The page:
Murder Trial Begins In Case of Waco Minister Accused of Killing His Wife

By: KWTX Email
By: KWTX Email

WACO (January 13, 2010)A church friend testified Wednesday
“there seemed to be a lot of tension” between former Waco pastor Matt Baker, 38, and his wife Kari, on the night before Kari Baker died.

Baker is on trial for death of his wife at the couple's residence in Hewitt on April 8, 2006.

The death initially was ruled a suicide, but in July 2006 McLennan County Justice of the Peace Billy Martin changed his ruling to undetermined, after an autopsy was performed on her exhumed body at the urging of her parents.

Baker is accused of killing Kari Baker and then trying to make the death look like a suicide.

Kimberly Jackson testified Wednesday she saw Kari and Matt at the Waco YMCA on April 7, 2006, the night before the death and said Kari “wasn’t the same that night,” and was crying and seemed irritable.

She said Matt’s body language seemed different as well, as if her were irritated with his wife.

She said she didn’t interfere “because there seemed to be a lot of tension between the two.”

“I felt like I shouldn’t get involved,” she said.

Later Wednesday, paramedic Craig Lot, a Hewitt firefighter and EMT who lived next door to the Bakers, testified he heard the tone-out and realized the call involved his neighbors.

Lott testified Matt Baker was standing outside the front door of the home when he arrived and that Kari Baker was lying on the floor, wearing a T-shirt, panties and a bra.

She wasn’t breathing, Lott testified, and paramedics started CPR.

He testified he did not see any signs of lividity, or pooling of the blood, and said Kari’s body seemed semi-warm to the touch.

Under cross-examination, he said he didn’t see any scratches, bleeding, signs of trauma or anything suspicious from a medical point of view.

Shelton Chapman, who was a paramedic with East Texas Medical Center in 2006, said that when he arrived, other paramedics were performing CPR and that Kari wasn’t breathing.

He said he saw signs of lividity in her ears and the back of her neck and said her hands were blue.

He described her body temperature as cold and said he would not have initiated CPR if he had been the first to arrive.

Earlier Wednesday morning Marla Jaynes, a teacher who worked with Kari Baker, described her as outgoing and said she was upbeat in the days before her death.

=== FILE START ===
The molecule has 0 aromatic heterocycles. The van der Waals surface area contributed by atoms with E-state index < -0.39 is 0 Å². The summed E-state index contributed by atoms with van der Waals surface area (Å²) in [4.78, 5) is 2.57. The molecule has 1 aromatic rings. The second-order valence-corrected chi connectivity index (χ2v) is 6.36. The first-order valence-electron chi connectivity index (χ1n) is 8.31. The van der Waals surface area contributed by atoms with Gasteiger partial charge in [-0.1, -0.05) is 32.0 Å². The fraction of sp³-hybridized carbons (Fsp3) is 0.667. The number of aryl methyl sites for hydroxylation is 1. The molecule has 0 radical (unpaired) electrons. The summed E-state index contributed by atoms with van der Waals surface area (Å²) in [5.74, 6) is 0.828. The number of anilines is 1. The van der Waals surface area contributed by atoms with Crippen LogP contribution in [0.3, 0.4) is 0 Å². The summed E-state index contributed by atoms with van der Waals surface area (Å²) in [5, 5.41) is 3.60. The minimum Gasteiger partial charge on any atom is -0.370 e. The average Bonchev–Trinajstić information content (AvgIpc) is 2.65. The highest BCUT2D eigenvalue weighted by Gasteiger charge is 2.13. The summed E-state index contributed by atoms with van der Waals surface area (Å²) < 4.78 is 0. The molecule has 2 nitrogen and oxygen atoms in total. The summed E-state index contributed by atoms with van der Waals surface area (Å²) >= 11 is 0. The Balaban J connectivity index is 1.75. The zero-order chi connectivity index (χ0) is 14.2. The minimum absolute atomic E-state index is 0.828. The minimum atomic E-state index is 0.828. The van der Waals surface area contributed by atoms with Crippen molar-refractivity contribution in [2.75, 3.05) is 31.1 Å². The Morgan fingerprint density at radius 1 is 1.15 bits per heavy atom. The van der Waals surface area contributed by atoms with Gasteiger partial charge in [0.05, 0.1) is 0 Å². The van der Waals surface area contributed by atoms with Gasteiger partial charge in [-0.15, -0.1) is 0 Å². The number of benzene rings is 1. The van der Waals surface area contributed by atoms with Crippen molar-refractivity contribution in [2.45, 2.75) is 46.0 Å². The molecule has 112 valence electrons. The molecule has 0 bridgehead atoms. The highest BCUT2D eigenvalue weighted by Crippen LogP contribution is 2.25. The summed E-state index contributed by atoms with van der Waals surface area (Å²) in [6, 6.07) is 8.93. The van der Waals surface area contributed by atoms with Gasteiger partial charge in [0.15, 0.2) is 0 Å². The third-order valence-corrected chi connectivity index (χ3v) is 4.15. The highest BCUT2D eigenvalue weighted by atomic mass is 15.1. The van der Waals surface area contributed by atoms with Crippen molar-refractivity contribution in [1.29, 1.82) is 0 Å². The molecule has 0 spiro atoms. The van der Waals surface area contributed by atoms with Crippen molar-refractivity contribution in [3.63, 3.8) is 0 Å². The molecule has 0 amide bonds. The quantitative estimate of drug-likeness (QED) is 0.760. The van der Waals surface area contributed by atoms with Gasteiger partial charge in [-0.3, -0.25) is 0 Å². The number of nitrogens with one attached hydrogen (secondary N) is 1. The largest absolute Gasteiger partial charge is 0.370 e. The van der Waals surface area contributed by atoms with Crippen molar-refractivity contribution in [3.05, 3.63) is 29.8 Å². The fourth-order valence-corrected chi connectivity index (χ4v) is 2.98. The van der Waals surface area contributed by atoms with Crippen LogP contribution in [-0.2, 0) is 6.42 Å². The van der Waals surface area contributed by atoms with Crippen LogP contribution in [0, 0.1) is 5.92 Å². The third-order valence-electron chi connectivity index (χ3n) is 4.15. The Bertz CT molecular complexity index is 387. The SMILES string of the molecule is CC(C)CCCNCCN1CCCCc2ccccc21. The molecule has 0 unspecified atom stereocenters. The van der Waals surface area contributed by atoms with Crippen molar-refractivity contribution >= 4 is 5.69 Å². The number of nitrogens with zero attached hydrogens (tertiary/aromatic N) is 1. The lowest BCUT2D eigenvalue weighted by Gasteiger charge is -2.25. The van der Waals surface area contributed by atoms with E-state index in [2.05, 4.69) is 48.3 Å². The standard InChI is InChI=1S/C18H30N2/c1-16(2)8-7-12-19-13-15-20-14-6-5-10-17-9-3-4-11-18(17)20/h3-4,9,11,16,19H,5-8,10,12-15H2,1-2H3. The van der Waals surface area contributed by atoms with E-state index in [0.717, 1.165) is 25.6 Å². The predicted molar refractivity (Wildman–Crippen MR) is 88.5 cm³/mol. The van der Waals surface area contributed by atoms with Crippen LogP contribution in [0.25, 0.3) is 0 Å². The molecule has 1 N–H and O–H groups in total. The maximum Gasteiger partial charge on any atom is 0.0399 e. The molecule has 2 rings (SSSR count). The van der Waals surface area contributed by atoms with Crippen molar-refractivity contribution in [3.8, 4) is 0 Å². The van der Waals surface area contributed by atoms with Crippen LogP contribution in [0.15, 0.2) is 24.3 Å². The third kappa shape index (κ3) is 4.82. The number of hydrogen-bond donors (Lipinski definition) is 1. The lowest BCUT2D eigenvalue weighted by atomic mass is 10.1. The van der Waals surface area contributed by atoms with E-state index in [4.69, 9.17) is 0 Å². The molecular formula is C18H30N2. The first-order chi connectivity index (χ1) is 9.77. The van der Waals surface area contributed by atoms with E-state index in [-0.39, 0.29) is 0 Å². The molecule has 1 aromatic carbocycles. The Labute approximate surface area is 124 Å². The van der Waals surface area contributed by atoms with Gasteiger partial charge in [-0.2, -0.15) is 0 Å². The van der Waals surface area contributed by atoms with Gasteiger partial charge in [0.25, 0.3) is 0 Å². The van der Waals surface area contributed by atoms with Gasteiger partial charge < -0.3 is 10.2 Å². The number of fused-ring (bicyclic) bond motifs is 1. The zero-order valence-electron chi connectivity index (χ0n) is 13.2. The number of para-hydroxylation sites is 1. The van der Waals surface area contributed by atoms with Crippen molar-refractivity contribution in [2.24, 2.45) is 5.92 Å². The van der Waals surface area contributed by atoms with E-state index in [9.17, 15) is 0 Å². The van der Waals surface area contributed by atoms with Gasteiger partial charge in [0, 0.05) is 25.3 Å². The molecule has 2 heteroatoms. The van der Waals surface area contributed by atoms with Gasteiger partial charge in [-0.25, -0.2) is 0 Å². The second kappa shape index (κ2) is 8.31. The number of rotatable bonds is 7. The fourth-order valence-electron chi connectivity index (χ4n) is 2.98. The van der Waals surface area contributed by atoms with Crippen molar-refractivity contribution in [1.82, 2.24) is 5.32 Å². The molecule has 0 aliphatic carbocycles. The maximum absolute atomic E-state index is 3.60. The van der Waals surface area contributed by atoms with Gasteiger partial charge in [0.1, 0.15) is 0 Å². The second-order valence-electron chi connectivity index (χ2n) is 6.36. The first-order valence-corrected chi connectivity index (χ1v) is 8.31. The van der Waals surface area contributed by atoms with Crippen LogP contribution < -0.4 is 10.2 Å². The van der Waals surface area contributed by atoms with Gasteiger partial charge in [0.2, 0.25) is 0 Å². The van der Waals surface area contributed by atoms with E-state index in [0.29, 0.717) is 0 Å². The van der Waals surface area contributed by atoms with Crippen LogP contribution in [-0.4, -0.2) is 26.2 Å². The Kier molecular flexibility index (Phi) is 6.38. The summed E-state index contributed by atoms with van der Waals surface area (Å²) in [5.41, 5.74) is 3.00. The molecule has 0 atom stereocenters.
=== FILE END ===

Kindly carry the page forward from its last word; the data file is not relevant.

A second witness, Basy Barrera, a hairdresser, said Kari was in good spirits shortly before she died and told her she had lost 15 pounds.

In opening statements Wednesday morning, prosecutors said they would present evidence showing that Baker repeatedly changed his story about his wife's suicide note.

Defense attorneys said they would show Kari Baker wrote typed suicide note that was found next to her body along with a bottle of sleeping pills in 2006.

Prosecutors told jurors Wednesday morning there are discrepancies in Baker's story and that from the start his story did not make sense.

Friends and a hairdresser knew something was wrong in the days leading up to Kari's death, prosecutors said.

Prosecutor said that Matt Baker’s alleged ex-girlfriend Vanessa Bulls will testify that she was with Baker before and after Kari’s death and that she was in Kari’s marital bed before the death.

Defense attorney James Gray, however, said Kari Baker suffered from anxiety and depression.

He said in public she presented an image of determination and success, but in private she suffered over the loss of a child.

Gray said Kari battled depression, she knew that Matt was "running around on her" and she dealt with that.

He said Matt and Kari didn't get along and said without dispute, jurors will see that Matt Baker was having an affair with Bulls, the daughter of the church's music director.

Gray said Baker and Bulls lied to their families and lied to cover up their affair.

He said the death was a suicide and that the murder investigation didn’t begin until the family realized Matt Baker was having an affair.

Jury selection was finished late Tuesday afternoon, as an eight-woman, four-man jury was seated to hear the case, along with two alternates.

One of the jurors called in sick Wednesday morning, and was replaced by the male alternate.


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